Related Staff : Dennis Cheung
Student: Tse Fergal Yau Wai & Huynh Ngoc Anh Duy
Supervisor: Dennis Cheung
‘This Is Paper’ explores the possibilities that paper as a material holds after its initial use. The research project aims to provide new potential avenues and applications for recycled paper through the creation of three new materials and their corresponding fabrication methodologies.
In the context of Hong Kong, the ability to upcycle paper proves even more important as paper constitutes the third-largest source of municipal waste in the city. With no existing paper recycling plant, paper was typically exported to be recycled abroad. However, as importing regulations tighten in China and South East Asia, the city is struggling to divert paper away from its overflowing landfills.
From the beginning, ‘This Is Paper’ has always been rooted in creating applications that can not only produce but also scale the materials developed. This approach provided certain limitations, but it also ensured that the project’s outputs were not a poke in the dark but rather pointed research towards real-life applications. ‘This Is Paper’ is not just an attempt to create something new, it is a process through which we can learn from, work with, and harness one of the biggest sources of waste in our direct vicinity.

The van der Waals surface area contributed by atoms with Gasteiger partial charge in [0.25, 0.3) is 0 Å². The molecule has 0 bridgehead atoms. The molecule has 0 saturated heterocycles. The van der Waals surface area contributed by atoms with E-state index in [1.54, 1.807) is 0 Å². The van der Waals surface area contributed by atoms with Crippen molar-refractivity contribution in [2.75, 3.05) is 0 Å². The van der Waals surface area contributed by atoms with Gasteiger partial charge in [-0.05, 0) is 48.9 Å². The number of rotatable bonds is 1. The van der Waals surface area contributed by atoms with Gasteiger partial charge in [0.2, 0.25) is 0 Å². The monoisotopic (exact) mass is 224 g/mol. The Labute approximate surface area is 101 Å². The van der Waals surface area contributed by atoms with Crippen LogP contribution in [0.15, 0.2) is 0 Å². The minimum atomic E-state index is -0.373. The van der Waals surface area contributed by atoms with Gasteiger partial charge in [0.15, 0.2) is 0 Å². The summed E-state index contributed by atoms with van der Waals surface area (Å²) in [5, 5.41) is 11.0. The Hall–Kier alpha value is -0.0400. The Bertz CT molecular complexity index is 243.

The project yields three materials based on three fabrication methods: casting, lamination, and 3D printing. By providing options with different barriers of entries, we hope that other designers can pick up and apply these materials based on their own needs and abilities.
Using a combination of paper pulp, plaster, and xanthan gum to experiment with ways to reinforce paper through casting, plaster allowed paper pulp to be moulded into different shapes and sizes against plaster’s brittleness, whilst being used as a mortar to connect different materials together.
Through curling up waste paper into rolls and compressing them, lamination was used as a fabrication method to create a planar material that can be further processed using traditional timber fabrication techniques. This material, which emulates timber, allows for paper to be used as a structural system through joinery systems, and also as a load-bearing slab.
By combining paper, sand, and xanthan, a mixture was created that can be used to 3D print volumetric objects using an extruder and robotic arm configuration. Once dried, this material provides the potential to be used as a support system as well as a binding agent.
As a proof of concept for our materials, we have created three stools that utilize the materials in complementary ways. By combining contemporary fabrication methods with everyday material, ‘This is Paper’ opens up the possibilities that paper holds after its consumption, and proposes alternate methods to give paper a new life.